The institution of Insurance Ombudsman was created by a Government of India Notification dated 11th November, 1998 with the purpose of quick disposal of the grievances of the insured customers. The institution has helped to generate and sustain the faith and confidence amongst the insurers.
The ombudsman is policyholder-oriented. In financial year 2019-20, there were 8,849 awards favouring the complainants, 680 recommendations that typically favour policyholders, and 5,710 awards favouring insurers. That is a large policyholder bias. Only in two of 17 ombudsman offices was the number of decisions favouring insurers higher than those favouring policyholders. The ombudsman accepts complaints pertaining to individual or group insurance and can award up to ₹30 lakh. Most health insurance policies and many life, home and motor claims fall within these limits. The ombudsman will not accept complaints that have been previously filed with courts or consumer forums. Complaints can be made only if you have first escalated the issue within the insurance company itself and not heard back within a month or are dissatisfied with the outcome. There are 17 ombudsmen in different locations. You must write to the ombudsman responsible for the location where you live or where the insurer or branch against whom you are complaining is based. The hearings used to be in-person but are increasingly online. If you disagree with the ombudsman’s decision, you may go for other legal remedies, including consumer forums. Insurers must comply with the award within 30 days and delays are reported to their boards.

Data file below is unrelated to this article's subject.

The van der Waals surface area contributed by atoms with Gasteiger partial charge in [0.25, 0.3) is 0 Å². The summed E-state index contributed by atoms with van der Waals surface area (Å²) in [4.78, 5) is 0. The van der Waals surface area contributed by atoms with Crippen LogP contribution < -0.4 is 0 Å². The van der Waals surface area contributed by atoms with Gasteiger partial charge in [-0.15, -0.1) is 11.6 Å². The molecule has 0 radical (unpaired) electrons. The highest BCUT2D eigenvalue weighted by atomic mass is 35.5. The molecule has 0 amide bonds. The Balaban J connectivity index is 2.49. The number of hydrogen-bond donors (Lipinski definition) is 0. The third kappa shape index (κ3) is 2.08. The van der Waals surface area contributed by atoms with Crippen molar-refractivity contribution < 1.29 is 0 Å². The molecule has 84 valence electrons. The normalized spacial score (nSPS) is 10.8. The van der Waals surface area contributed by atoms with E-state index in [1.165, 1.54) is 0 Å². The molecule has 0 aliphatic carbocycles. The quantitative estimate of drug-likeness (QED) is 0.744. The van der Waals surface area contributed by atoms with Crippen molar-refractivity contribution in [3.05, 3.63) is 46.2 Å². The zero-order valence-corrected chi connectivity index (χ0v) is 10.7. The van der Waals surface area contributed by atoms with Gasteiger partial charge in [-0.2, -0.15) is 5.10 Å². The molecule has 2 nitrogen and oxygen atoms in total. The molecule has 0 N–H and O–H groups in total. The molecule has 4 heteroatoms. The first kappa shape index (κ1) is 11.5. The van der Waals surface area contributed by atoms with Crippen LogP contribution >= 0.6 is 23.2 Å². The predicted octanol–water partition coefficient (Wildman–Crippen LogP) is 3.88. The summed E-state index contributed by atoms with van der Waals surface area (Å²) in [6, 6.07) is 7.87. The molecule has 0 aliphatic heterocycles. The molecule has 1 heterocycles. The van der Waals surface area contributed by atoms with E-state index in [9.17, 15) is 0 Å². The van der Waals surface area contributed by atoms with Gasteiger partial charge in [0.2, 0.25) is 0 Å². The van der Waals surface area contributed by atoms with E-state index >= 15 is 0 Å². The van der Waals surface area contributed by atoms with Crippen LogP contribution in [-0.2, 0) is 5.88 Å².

But unfortunately the ombudsman is under-utilized and misunderstood grievance redressal option for insurance. The number of cases coming to the ombudsman has not increased fast enough. In FY16, there were about 26,000 complaints; this increased to just about 27,000 complaints in FY20. Policyholders are unaware about the role, location and complaint process of approaching the ombudsman, despite all insurance policies carrying details.
Among the complaints evaluated by ombudsmen in FY20, over 40% were inadmissible. Of these grievances, 60% were rejected because the policyholder has not first escalated the matter to the insurer’s grievance officer. There is little value in approaching the ombudsman without following the escalation matrix listed in your insurance policy. There is therefore lack of knowledge within the insured regarding the procedures for approaching the ombudsman because of which most cases are forwarded to consumer forums and many are kept unapproached.